Leave it to a group of college kids to ask what could arguably be among the most important questions ever about space exploration.
Can you make beer on the moon?
A team of 10 engineering students at the University of California at San Diego is not only asking the question but is taking on the task of finding out.
The Chronicle on Higher Education reports that in December the undergraduate team will launch a small experiment to test the viability of brewer’s yeast on the low gravity lunar surface.
If it works, well, it’s a party, beer on the moon. And on a more serious note, it would have far reaching implications because it could be evidence that some medicines and food, bread, for example, could also be made on the moon.
That would be good to know if down the road colonies of earthlings intend to make the moon home.
Back to beer. The San Diego students plan to dispatch their experiment on a spacecraft that competed in the international Google Lunar XPrize challenge, a $30-million contest designed to come up with ways of lowering the cost of spaceflight. The main objective is to eventually establish human colonies in space.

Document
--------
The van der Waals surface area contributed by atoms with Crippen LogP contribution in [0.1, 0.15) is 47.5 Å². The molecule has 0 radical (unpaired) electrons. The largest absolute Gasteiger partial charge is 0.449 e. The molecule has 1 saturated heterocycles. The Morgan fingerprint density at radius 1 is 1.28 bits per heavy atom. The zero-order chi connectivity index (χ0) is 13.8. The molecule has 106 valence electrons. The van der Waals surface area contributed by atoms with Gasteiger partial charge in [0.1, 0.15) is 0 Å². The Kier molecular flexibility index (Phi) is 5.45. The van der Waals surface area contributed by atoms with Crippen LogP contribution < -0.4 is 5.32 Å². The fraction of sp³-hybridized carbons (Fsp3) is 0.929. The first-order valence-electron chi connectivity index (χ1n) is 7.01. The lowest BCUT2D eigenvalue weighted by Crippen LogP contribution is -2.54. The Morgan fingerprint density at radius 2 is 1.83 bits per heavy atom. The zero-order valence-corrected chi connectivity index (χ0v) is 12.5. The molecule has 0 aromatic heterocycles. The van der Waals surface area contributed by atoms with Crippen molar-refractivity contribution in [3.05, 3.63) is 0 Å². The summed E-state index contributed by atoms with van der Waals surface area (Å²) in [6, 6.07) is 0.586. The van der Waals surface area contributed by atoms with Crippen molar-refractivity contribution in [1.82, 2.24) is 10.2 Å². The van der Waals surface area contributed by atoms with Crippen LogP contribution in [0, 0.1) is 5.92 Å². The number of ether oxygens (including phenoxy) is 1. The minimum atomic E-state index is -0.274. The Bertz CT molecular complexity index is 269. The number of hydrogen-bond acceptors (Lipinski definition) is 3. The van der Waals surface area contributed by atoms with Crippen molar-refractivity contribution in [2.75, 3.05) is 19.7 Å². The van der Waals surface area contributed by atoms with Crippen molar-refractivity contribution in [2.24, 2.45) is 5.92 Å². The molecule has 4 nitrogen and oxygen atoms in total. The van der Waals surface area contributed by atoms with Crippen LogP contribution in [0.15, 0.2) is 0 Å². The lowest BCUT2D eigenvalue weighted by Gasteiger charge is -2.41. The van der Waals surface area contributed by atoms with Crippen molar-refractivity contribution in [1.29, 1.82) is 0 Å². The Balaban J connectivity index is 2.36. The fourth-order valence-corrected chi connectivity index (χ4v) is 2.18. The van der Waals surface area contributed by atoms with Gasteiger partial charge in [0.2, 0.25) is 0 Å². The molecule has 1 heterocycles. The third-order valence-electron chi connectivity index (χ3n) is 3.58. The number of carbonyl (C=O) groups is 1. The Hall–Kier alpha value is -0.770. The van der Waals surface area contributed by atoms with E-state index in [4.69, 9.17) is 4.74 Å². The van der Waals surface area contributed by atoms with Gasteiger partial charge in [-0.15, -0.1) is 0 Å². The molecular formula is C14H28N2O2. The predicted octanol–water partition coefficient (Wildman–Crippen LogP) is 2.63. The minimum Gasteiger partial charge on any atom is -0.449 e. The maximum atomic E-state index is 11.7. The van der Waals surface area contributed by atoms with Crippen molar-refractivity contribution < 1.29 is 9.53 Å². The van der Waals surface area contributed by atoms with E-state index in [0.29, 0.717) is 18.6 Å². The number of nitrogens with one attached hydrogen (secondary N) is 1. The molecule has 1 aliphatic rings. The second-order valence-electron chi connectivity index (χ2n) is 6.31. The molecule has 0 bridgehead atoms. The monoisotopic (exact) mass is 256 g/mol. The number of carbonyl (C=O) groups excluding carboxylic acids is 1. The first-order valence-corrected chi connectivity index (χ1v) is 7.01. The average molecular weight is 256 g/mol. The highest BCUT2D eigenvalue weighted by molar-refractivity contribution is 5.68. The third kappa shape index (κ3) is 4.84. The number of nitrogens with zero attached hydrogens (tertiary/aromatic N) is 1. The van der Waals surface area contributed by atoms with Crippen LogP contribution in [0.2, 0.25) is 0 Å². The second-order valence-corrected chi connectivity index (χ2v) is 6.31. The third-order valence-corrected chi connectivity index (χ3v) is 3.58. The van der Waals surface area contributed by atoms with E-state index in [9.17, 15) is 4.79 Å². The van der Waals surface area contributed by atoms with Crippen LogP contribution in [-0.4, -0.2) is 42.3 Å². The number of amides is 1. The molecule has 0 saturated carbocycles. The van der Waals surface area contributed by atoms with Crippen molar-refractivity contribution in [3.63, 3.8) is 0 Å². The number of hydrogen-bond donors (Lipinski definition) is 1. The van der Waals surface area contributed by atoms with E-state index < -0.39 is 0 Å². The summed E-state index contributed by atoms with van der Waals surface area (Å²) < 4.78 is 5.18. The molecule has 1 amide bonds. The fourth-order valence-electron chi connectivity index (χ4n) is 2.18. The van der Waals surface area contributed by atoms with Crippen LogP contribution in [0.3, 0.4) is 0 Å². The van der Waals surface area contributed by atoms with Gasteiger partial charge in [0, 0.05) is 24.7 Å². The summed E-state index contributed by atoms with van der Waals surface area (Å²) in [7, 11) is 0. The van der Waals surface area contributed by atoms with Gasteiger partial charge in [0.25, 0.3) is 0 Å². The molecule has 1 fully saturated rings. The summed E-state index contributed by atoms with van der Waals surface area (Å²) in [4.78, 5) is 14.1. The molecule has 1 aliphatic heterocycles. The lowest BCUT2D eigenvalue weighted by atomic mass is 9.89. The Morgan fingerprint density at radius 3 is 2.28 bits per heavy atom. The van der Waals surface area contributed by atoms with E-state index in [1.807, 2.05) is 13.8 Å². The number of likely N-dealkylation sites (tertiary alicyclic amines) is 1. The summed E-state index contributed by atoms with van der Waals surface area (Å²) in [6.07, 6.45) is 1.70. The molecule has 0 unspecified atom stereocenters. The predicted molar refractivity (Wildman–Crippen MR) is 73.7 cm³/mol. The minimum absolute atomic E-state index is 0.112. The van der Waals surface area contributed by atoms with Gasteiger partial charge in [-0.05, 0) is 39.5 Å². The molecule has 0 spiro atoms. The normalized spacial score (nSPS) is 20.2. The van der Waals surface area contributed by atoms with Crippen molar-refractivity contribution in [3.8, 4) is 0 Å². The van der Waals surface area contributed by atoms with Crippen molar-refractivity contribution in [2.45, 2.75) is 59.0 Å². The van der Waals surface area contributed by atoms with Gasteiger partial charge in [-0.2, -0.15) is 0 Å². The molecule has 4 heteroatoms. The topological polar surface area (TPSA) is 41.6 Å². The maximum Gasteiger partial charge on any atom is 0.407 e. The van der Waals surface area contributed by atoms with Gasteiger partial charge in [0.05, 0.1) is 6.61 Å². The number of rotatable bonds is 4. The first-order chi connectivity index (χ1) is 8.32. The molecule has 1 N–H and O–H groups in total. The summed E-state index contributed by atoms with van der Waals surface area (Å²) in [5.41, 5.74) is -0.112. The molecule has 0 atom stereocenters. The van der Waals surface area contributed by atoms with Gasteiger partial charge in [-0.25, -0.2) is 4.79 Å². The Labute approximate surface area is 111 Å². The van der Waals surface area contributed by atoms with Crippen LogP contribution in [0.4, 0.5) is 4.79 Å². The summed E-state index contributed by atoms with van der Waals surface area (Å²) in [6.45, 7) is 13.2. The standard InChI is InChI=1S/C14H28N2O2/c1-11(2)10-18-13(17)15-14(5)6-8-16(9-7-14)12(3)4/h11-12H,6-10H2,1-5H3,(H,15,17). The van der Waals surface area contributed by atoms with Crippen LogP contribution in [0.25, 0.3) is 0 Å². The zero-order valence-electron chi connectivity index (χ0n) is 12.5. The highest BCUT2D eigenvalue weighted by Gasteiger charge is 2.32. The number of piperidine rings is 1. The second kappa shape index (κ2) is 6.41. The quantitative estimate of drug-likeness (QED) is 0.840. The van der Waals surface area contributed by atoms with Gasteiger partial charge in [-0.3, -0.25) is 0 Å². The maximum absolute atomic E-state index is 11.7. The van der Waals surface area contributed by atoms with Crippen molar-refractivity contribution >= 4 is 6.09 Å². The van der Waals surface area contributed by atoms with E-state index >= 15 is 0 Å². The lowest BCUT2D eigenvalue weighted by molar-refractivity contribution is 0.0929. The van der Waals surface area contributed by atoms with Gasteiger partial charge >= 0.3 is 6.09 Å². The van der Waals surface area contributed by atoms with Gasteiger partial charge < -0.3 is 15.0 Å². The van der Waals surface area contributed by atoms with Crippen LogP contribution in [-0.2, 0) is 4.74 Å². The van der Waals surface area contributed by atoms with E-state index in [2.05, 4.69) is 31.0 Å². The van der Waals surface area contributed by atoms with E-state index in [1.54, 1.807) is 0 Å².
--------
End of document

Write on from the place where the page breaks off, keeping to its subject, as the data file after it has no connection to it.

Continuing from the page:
The San Diego team had competed in the challenge and lost. But another competitor just couldn’t pass up the chance and invited the 10 undergrads to launch their beer making venture on the vehicle they are sending in to space sometime before Dec. 31.
One problem with this particular experimental batch of brew on the moon: By the time colonies settle there, the frothy grog would long be flat.